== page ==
If you’re much over the age of 25, you’ll recall baseball’s lost season of 1994, when player and owners reached an impasse. Some called the battle of “the millionaires versus the billionaires,” but fans felt they came out the real losers. When play resumed in 1995, the fans let the sport hear about it with attendance off by some 20 percent, and those showing up being none to quiet about their disdain for what baseball had become.
Not missing a game in nearly 14 years, Cal Ripken, Jr. closed in on history at a time when he was needed. As he honed in on one of baseball’s hallowed record of 2,130 straight appearances, Ripken came to embody what fans remembered loving about the game. After a long night out on the ball field, after speaking to the press, the unassuming shortstop signed autographs, spent time with the fans and would do laps around the warning track, as if to say “thank you for allowing me to make a living at doing what I love.”
NASCAR needs a Cal Ripken, a Richard Petty, or a Bill Elliott in his prime. Of all of NASCAR’s challenges, this may be the sport’s simplest, yet most difficult fix.
Sure, NASCAR drivers sign autographs, but have you ever noticed how many drivers never even look up at the fans making the requests? Is asking for a little eye contact too much to ask?
More and more, there is a disconnect between the driver and the fan. This comes at a time when there is a very obvious disconnect between what the racer drives and what the fan drives. I submit the former is the greater problem as the ranks of the “motor head” continues to shrink as technology advances and race cars are powered by eight cylinders in the day and age of four bangers, minivans, mini trucks and sport utility vehicles. If we can’t relate to the car, we ought to at least relate to the driver.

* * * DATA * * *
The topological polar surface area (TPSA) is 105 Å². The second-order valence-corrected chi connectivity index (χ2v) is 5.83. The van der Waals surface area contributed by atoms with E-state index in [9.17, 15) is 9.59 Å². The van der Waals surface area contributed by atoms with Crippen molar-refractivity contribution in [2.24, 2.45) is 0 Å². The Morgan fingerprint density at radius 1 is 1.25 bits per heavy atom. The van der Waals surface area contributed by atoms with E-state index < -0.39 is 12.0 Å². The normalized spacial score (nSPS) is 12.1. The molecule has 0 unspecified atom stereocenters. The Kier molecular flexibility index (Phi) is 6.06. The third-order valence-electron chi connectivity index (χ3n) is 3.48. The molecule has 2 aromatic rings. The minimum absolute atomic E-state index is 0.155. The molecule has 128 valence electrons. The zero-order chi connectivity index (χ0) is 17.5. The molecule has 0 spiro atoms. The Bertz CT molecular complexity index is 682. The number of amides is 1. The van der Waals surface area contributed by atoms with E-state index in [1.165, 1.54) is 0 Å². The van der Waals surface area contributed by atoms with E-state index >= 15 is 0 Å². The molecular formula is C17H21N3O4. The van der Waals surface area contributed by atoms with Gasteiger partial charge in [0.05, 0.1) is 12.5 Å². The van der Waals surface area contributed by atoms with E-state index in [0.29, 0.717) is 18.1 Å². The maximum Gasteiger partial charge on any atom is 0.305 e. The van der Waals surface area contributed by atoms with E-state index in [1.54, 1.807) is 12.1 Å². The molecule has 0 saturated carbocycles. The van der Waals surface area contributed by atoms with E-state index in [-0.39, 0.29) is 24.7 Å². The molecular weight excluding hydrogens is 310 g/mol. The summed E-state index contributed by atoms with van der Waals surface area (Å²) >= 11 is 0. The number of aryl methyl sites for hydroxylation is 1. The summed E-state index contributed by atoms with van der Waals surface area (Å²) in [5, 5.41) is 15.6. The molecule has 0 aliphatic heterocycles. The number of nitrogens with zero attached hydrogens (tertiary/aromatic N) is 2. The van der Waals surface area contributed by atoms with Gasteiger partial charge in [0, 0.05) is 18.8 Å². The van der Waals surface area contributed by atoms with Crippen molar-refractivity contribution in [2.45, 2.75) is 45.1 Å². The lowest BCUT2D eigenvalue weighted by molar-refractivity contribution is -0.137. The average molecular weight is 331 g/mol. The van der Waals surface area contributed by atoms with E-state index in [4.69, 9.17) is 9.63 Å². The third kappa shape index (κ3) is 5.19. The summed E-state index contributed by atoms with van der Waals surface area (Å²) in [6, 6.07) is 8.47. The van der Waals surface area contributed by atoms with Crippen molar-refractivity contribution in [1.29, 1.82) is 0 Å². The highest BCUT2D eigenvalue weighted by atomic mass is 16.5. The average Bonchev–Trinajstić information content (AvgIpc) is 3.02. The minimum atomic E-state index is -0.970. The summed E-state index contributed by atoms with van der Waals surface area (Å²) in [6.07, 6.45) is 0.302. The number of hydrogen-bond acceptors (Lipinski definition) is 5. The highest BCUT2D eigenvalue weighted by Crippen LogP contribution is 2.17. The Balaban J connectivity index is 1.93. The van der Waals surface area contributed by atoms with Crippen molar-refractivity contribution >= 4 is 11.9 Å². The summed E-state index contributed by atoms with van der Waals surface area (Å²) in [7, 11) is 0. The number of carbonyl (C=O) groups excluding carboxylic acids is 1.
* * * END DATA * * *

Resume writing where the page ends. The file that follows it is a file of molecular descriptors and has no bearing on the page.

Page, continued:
Who’d fit the part? Figuring that out is easier said than done. Jeff Gordon
is more like Tiger Woods in more ways than one, Dale Earnhardt, Jr.
acts more like the Prince Charles of NASCAR, except I think the next in line to England’s throne enjoy his life much better than the crown prince of auto racing. Jimmie’s too perfect, Tony’s too caustic, and the boys in Joe Gibbs’ stable- Kyle Busch, Denny Hamlin, and Joey Logano- too often act like those irritating, spoiled nephews whose antics you have to endure at family gatherings.
Carl Edwards displays some of the gestures that show fan appreciation, but his challenge will be overcoming the perception he is a fake, largely in part due to many dust-ups with other drivers. Veterans like Mark Martin, Jeff Burton and Bobby Labonte command respect, but only Martin has managed anything resembling historic achievements in recent years.
This by no means suggests that these drivers don’t give anything. Nearly all of them have some cause they support, and they all make a number of charity appearances. That’s the rub, they all do it, and let’s face it, we get the feeling they do it as some kind of obligation or tax write-off.
Perhaps this fan expects too much. Maybe we’re all living in la-la land in terms of what we want from the drivers we cheer for. On the other hand, imagine what would happen if a champion came along who wasn’t perfect, so much as he or she was genuine.
It’s not impossible, after all, the presence of such drivers, like those mentioned above, have graced the sport before. We sure could use one now.